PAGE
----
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The 5 Biggest HR Mistakes Made By Small Businesses

 Dec 23rd 2014       Human Resources Articles

Common HR Mistakes Made By Small Businesses

If you thought running a small business was easy, think again. In this day and age, there are so many laws to keep up with and follow, that it puts a tremendous amount of pressure on small business owners handling it all themselves.

One particular pressure plaguing these business owners is managing their own human resources. If your employees aren’t regularly receiving their paychecks, problems aren’t being addressed appropriately, or employees don’t have the proper training to complete their jobs efficiently, your company is less likely to succeed.

The best way to ensure HR success is to keep these common mistakes in mind – and to avoid them completely.

1. The Employee Handbook Isn’t Complete

Most companies have an employee handbook, but they are often infamous for being incomplete and outdated. The handbook should be considered the corporate guide, and if all of the chapters aren’t written accurately, standards will be hard to uphold and follow.

2. Blowing Off Your Tax Obligations

Taxes are a common source of stress for everyone, especially small businesses. Although the paperwork can be monotonous, it’s important that you make sure you’re classifying employees correctly. Improperly registering them with the IRS could end in paying additional taxes at the end of the tax year. Keep copies of all W-4 and I-9 forms with social security numbers, names and address in your records. This ensures that if you get audited, you’ll have most of the documents needed already compiled.

3. I Fought The Law…And The Law Won

Small business owners often forget that their business must operate legally on the municipal, state and federal levels.

The Holy Trinity of labor laws includes:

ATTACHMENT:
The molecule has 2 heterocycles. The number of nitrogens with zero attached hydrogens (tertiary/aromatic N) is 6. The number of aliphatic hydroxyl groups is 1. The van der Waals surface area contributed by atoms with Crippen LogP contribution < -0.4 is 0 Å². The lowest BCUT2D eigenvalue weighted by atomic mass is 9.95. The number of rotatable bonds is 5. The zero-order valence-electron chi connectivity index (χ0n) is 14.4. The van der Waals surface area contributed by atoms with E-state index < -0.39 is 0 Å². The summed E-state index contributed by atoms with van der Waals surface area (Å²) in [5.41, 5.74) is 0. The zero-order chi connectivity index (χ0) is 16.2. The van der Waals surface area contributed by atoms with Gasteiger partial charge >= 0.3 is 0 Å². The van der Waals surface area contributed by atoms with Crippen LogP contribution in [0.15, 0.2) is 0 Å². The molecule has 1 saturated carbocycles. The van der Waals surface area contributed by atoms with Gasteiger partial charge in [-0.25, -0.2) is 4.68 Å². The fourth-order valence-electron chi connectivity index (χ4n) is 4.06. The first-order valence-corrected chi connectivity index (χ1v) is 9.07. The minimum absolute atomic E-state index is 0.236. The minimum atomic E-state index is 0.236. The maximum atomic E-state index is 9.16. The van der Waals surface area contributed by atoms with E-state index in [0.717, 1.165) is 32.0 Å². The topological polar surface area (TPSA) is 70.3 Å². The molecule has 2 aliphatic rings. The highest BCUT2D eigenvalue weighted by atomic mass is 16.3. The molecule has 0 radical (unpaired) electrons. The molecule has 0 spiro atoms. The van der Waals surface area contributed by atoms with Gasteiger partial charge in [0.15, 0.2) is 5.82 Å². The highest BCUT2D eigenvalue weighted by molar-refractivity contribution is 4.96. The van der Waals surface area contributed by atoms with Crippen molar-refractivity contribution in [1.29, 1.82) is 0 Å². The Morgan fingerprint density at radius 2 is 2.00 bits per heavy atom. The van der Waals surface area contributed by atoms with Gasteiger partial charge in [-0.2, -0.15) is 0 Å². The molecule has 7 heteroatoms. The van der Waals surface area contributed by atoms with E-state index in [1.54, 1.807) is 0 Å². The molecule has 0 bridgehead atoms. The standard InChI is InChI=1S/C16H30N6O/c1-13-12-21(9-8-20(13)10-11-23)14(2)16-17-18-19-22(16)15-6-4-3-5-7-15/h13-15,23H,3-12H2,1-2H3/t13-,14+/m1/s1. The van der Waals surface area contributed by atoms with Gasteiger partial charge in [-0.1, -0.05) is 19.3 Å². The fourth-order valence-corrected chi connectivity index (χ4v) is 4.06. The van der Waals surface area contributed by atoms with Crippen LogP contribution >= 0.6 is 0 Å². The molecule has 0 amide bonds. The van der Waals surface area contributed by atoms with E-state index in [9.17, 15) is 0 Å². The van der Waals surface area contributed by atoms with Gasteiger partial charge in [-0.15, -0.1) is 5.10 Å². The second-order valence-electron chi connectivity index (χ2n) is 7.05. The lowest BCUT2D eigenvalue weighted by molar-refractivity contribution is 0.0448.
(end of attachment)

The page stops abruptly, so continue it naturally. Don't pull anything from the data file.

• Fair Labor Standards Act (F.L.S.A.)
  • Occupational Safety and Health Act (O.S.H.)
  • Equal Employment Opportunity (E.E.O.)

Failing to understand and follow these three concepts can spell disaster for your business. Want more explanation on each of these? Contact us!

4. Overtime or Over It?

If you’re dealing with recurring overtime and considering putting your employees on salary, consider this: The Fair Labor Standards Act directs how people get paid according to overtime regulations.While there are some exemptions, it’s important to know that these laws apply to hourly and salaried workers. Avoid getting stuck with back pay by making sure you and your employees document their work hours correctly.

5. That’s Not My Job Description

You get busy, the business is growing and set job descriptions end up taking a back seat. What now?

Vague job descriptions can be the death of business operations. Employees aren’t really sure what they should be doing, expectations aren’t properly managed and performance is not measured accurately. Sit down and write a clear, succinct job description for each employee so operations will continue smoothly.

Have more questions about running an HR department for a small business? Contact Advantage Personnel Resources!